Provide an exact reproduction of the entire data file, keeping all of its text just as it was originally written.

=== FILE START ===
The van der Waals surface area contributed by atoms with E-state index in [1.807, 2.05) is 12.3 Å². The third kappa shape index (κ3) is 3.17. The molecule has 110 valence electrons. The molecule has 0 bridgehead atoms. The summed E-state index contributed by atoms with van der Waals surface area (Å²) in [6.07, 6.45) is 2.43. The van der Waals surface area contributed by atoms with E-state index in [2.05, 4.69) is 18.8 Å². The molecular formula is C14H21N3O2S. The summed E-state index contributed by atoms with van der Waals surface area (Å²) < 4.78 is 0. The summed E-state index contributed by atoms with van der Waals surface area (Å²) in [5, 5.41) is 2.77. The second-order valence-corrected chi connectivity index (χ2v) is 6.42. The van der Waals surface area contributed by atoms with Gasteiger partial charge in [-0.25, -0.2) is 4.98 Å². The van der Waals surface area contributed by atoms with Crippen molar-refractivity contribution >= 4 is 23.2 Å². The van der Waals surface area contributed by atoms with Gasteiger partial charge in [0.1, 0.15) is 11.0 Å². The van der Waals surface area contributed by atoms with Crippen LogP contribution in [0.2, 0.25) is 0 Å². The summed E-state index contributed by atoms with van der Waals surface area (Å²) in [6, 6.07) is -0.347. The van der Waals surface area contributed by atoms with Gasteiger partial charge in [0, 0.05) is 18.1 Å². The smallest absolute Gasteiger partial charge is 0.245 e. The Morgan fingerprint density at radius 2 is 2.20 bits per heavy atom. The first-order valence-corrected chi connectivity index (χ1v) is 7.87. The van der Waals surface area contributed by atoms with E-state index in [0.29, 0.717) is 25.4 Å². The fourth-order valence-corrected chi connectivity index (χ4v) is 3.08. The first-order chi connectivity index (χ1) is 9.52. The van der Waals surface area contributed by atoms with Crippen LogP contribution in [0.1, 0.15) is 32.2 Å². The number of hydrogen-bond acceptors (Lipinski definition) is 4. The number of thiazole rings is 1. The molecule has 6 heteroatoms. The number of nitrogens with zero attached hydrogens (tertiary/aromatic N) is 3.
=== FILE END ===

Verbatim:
The van der Waals surface area contributed by atoms with E-state index in [1.807, 2.05) is 12.3 Å². The third kappa shape index (κ3) is 3.17. The molecule has 110 valence electrons. The molecule has 0 bridgehead atoms. The summed E-state index contributed by atoms with van der Waals surface area (Å²) in [6.07, 6.45) is 2.43. The van der Waals surface area contributed by atoms with E-state index in [2.05, 4.69) is 18.8 Å². The molecular formula is C14H21N3O2S. The summed E-state index contributed by atoms with van der Waals surface area (Å²) < 4.78 is 0. The summed E-state index contributed by atoms with van der Waals surface area (Å²) in [5, 5.41) is 2.77. The second-order valence-corrected chi connectivity index (χ2v) is 6.42. The van der Waals surface area contributed by atoms with Gasteiger partial charge in [-0.25, -0.2) is 4.98 Å². The van der Waals surface area contributed by atoms with Crippen molar-refractivity contribution >= 4 is 23.2 Å². The van der Waals surface area contributed by atoms with Gasteiger partial charge in [0.1, 0.15) is 11.0 Å². The van der Waals surface area contributed by atoms with Crippen LogP contribution in [0.2, 0.25) is 0 Å². The summed E-state index contributed by atoms with van der Waals surface area (Å²) in [6, 6.07) is -0.347. The van der Waals surface area contributed by atoms with Gasteiger partial charge in [0, 0.05) is 18.1 Å². The smallest absolute Gasteiger partial charge is 0.245 e. The Morgan fingerprint density at radius 2 is 2.20 bits per heavy atom. The first-order valence-corrected chi connectivity index (χ1v) is 7.87. The van der Waals surface area contributed by atoms with E-state index in [0.29, 0.717) is 25.4 Å². The fourth-order valence-corrected chi connectivity index (χ4v) is 3.08. The first-order chi connectivity index (χ1) is 9.52. The van der Waals surface area contributed by atoms with Crippen LogP contribution in [0.1, 0.15) is 32.2 Å². The number of hydrogen-bond acceptors (Lipinski definition) is 4. The number of thiazole rings is 1. The molecule has 6 heteroatoms. The number of nitrogens with zero attached hydrogens (tertiary/aromatic N) is 3.